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Diabetes. 2014 Nov;63(11):3856-67. doi: 10.2337/db13-1794. Epub 2014 Jun 10.

Tissue-specific differences in the development of insulin resistance in a mouse model for type 1 diabetes.

Author information

  • 1Institute for Clinical Diabetology, German Diabetes Center, Düsseldorf, Germany German Center for Diabetes Research, Partner Düsseldorf, Germany.
  • 2German Center for Diabetes Research, Partner Düsseldorf, Germany Institute for Clinical Biochemistry and Pathobiochemistry, German Diabetes Center, Düsseldorf, Germany Department of Endocrinology, Ghent University Hospital, Ghent, Belgium.
  • 3German Center for Diabetes Research, Partner Düsseldorf, Germany Institute for Clinical Biochemistry and Pathobiochemistry, German Diabetes Center, Düsseldorf, Germany.
  • 4Institute for Clinical Diabetology, German Diabetes Center, Düsseldorf, Germany German Center for Diabetes Research, Partner Düsseldorf, Germany Institute for Clinical Biochemistry and Pathobiochemistry, German Diabetes Center, Düsseldorf, Germany.
  • 5Department of Internal Medicine, Yale University School of Medicine, New Haven, CT Howard Hughes Medical Institute, Yale University School of Medicine, New Haven, CT.
  • 6Department of Internal Medicine, Yale University School of Medicine, New Haven, CT Howard Hughes Medical Institute, Yale University School of Medicine, New Haven, CT Department of Cellular and Molecular Physiology, Yale University School of Medicine, New Haven, CT.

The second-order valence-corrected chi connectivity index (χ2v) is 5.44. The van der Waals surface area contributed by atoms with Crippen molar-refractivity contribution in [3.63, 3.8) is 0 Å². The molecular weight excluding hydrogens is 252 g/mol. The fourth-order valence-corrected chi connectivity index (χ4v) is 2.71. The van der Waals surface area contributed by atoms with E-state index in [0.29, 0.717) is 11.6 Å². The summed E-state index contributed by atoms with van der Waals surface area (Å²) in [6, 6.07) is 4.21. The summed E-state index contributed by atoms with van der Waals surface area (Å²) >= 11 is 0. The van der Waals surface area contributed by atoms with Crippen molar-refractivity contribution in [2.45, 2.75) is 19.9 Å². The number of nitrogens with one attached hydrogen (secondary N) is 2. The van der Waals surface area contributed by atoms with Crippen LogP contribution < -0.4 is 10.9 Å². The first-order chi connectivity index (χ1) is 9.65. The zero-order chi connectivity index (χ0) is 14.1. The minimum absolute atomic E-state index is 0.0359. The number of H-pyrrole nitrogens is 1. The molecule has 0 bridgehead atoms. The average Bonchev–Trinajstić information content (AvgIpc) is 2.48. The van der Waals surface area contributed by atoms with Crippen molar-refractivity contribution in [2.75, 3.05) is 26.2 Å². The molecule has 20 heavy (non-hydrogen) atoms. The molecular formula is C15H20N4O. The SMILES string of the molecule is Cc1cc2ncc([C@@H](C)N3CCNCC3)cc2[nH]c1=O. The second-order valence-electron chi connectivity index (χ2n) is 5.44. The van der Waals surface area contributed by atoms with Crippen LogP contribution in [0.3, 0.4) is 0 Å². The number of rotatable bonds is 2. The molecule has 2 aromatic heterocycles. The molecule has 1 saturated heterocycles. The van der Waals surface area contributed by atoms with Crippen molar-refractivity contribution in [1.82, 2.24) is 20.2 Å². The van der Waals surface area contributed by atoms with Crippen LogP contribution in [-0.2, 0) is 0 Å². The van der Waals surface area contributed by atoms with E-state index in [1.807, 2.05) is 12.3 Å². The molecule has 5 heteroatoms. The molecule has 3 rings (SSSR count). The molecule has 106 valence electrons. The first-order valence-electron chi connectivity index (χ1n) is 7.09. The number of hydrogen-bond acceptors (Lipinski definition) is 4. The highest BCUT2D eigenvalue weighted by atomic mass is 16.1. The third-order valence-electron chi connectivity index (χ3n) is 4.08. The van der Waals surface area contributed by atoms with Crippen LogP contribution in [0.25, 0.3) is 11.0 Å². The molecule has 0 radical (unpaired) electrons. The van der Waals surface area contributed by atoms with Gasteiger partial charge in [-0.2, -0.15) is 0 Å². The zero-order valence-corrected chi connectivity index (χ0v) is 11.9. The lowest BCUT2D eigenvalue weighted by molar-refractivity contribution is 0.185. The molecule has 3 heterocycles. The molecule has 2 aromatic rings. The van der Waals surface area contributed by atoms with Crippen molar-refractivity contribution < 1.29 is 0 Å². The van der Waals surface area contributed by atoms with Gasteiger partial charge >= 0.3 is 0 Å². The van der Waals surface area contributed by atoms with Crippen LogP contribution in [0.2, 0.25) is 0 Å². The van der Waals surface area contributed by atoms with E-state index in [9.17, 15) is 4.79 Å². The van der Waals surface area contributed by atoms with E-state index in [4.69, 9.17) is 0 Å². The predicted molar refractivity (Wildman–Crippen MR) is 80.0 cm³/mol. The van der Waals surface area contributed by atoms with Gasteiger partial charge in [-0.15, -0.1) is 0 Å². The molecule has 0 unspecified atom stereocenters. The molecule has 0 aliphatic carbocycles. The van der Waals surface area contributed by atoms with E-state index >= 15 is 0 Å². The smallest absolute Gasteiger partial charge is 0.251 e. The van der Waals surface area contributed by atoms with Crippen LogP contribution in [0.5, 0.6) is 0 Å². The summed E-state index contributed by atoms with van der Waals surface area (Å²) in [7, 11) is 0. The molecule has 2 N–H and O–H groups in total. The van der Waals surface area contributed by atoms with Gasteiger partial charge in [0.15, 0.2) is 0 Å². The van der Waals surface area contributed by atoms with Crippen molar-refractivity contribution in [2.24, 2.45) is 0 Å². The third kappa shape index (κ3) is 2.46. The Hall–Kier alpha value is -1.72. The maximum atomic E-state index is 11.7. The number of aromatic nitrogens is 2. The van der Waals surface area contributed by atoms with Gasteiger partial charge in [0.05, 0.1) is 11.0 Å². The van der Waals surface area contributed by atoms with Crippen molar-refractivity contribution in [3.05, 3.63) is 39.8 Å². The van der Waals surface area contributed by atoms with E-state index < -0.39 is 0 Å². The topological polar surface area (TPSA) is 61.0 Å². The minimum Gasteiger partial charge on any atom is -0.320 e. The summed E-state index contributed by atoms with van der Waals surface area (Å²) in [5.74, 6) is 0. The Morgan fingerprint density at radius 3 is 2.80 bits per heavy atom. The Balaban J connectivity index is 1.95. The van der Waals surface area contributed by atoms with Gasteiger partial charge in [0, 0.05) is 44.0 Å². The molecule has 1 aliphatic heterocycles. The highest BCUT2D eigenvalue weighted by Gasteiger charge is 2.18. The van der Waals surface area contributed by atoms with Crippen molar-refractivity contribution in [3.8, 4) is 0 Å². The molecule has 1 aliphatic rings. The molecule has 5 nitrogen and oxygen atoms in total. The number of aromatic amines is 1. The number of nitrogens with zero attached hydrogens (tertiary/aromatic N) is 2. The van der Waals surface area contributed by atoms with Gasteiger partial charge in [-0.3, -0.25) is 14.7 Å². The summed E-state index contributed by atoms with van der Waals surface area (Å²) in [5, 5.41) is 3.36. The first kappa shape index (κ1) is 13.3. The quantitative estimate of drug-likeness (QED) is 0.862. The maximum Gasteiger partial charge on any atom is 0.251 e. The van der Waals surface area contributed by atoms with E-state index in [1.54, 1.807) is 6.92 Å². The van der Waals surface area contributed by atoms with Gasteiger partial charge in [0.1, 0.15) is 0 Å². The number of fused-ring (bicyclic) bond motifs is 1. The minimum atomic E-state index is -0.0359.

• 7Institute for Clinical Diabetology, German Diabetes Center, Düsseldorf, Germany German Center for Diabetes Research, Partner Düsseldorf, Germany Institute for Clinical Biochemistry and Pathobiochemistry, German Diabetes Center, Düsseldorf, Germany Department of Endocrinology and Diabetology, Heinrich-Heine University, Düsseldorf, Germany.
  • 8Institute for Clinical Diabetology, German Diabetes Center, Düsseldorf, Germany German Center for Diabetes Research, Partner Düsseldorf, Germany Institute for Clinical Biochemistry and Pathobiochemistry, German Diabetes Center, Düsseldorf, Germany Department of Endocrinology and Diabetology, Heinrich-Heine University, Düsseldorf, Germany michael.roden@ddz.uni-duesseldorf.de.

Abstract

Although insulin resistance is known to underlie type 2 diabetes, its role in the development of type 1 diabetes has been gaining increasing interest. In a model of type 1 diabetes, the nonobese diabetic (NOD) mouse, we found that insulin resistance driven by lipid- and glucose-independent mechanisms is already present in the liver of prediabetic mice. Hepatic insulin resistance is associated with a transient rise in mitochondrial respiration followed by increased production of lipid peroxides and c-Jun N-terminal kinase activity. At the onset of diabetes, increased adipose tissue lipolysis promotes myocellular diacylglycerol accumulation. This is paralleled by increased myocellular protein kinase C θ activity and serum fetuin A levels. Muscle mitochondrial oxidative capacity is unchanged at the onset but decreases at later stages of diabetes. In conclusion, hepatic and muscle insulin resistance manifest at different stages and involve distinct cellular mechanisms during the development of diabetes in the NOD mouse.

© 2014 by the American Diabetes Association. Readers may use this article as long as the work is properly cited, the use is educational and not for profit, and the work is not altered.

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